The access to capital markets is something that we need to push. This is why − from the point of view of the authorities and the regulators − we are trying to push the stock exchanges to be more competitive and at the same time to be more aware of the need to allow more access.

 

The ASEAN exchanges have firmed up a plan to set up this electronic trading link that will allow foreign participants to link directly with the computers of the various ASEAN Exchanges that have joined, so that the transaction can be done at the speed of nanoseconds and with more convenience. Obviously it will allow more access and more competition in the ASEAN markets. 

 

Earlier this year, five ASEAN stock exchanges have signed the MOU on this. It has been understood that the first linkage between Malaysia and Thailand’s exchanges will be implemented soon. After that, we may be seeing more countries joining.

 

After harmonization, how do you see the ASEAN markets relating to other markets in Asia, like the North Asian markets of China, Korea, and Japan?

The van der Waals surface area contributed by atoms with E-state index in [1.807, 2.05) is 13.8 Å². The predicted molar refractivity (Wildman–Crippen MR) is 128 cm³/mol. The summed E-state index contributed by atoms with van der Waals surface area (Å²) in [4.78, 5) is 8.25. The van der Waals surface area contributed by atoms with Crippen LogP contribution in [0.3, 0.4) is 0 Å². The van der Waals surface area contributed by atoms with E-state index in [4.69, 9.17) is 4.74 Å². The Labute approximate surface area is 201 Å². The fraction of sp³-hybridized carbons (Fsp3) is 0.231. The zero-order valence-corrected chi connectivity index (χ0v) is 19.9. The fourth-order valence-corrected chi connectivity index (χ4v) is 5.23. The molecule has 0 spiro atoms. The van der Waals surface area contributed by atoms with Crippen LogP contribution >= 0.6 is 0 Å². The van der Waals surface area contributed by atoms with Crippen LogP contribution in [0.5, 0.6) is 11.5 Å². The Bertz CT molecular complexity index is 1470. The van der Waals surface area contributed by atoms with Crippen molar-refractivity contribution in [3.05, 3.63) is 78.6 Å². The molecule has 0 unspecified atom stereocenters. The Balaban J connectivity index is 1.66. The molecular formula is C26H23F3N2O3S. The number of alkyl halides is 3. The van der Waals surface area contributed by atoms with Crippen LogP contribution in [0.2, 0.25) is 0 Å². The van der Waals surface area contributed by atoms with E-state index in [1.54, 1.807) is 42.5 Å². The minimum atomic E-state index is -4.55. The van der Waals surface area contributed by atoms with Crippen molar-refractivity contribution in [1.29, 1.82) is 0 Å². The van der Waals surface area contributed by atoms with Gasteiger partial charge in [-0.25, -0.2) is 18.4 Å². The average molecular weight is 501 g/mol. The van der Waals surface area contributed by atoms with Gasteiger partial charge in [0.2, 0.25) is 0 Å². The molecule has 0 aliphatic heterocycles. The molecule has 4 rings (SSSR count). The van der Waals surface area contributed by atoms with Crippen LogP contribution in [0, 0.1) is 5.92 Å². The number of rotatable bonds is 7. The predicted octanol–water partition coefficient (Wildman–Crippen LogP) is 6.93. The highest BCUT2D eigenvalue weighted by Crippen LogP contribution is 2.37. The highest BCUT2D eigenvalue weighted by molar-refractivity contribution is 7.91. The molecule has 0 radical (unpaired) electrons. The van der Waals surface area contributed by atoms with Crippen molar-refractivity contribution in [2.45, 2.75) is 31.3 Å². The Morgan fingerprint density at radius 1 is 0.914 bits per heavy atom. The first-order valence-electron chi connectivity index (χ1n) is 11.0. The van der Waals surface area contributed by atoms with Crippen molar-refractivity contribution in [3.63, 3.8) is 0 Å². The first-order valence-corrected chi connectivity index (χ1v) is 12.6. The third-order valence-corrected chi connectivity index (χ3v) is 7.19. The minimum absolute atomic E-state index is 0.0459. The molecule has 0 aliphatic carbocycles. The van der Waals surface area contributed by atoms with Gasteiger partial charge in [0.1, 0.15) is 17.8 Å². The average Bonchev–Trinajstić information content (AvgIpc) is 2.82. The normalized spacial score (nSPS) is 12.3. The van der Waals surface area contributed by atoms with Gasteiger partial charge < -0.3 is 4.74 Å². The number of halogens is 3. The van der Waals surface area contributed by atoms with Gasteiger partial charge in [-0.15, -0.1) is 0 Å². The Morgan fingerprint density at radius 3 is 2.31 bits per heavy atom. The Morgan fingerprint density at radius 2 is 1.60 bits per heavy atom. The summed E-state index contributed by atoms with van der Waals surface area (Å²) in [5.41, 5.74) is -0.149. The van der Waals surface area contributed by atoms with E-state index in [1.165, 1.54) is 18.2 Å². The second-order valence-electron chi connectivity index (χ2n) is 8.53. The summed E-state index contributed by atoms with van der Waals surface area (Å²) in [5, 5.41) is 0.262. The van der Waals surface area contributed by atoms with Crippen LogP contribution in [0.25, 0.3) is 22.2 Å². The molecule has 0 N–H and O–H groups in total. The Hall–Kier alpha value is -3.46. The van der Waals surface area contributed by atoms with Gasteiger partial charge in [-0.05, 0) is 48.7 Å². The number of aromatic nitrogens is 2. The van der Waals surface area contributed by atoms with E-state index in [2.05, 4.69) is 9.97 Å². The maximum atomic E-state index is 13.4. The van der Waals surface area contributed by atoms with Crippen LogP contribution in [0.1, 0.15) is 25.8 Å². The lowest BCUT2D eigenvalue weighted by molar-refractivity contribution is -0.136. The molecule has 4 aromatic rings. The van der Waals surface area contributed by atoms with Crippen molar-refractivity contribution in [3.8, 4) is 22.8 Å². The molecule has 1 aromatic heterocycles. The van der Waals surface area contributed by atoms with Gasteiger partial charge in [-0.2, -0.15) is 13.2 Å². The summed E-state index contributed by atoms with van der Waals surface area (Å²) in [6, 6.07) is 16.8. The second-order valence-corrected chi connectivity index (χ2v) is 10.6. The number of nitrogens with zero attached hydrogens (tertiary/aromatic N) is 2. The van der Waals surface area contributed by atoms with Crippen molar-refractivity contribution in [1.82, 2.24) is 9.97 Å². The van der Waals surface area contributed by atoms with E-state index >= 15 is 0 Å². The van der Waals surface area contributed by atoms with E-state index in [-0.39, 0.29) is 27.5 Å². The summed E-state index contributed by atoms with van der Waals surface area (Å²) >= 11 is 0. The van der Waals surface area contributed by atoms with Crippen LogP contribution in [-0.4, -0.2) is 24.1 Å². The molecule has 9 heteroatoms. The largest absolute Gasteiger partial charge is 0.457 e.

It’s more a matter of complementation than competition because of the types of business in each country. The business that will survive, thrive and be profitable in each ASEAN country will be somewhat different. It will still appeal to investors from other countries who want to come into the ASEAN because there are certain industries which can become weaker or stronger. But in the long run there are certain businesses that are unique to each country which will be good for investors within ASEAN itself or even for investors from outside ASEAN to come in and invest, because it will diversify their holdings. It will also open up to the opportunities in these countries for them.

 

By linking the capital markets in the ASEAN countries closer to one another, we are looking at making the level of standards in the ASEAN countries stronger in relation to international standards so the investments can come in. In fact, if you look at the current environment, the ASEAN capital markets are an island of integrity and of strength in the current turmoil.

 

What exactly do you hope to achieve by 2015?

 

It is like a chess game, where each piece represents a section of the work that needs to be done, concurrently and across the board. Obviously, some pieces will move faster than others but hopefully, by 2015, a company that wants to raise funds can do it more conveniently and at lower cost in any of the ASEAN capital markets. In addition, investors in the region will also be able to conveniently invest and diversify their risks in the ASEAN capital markets with confidence and also at lower cost.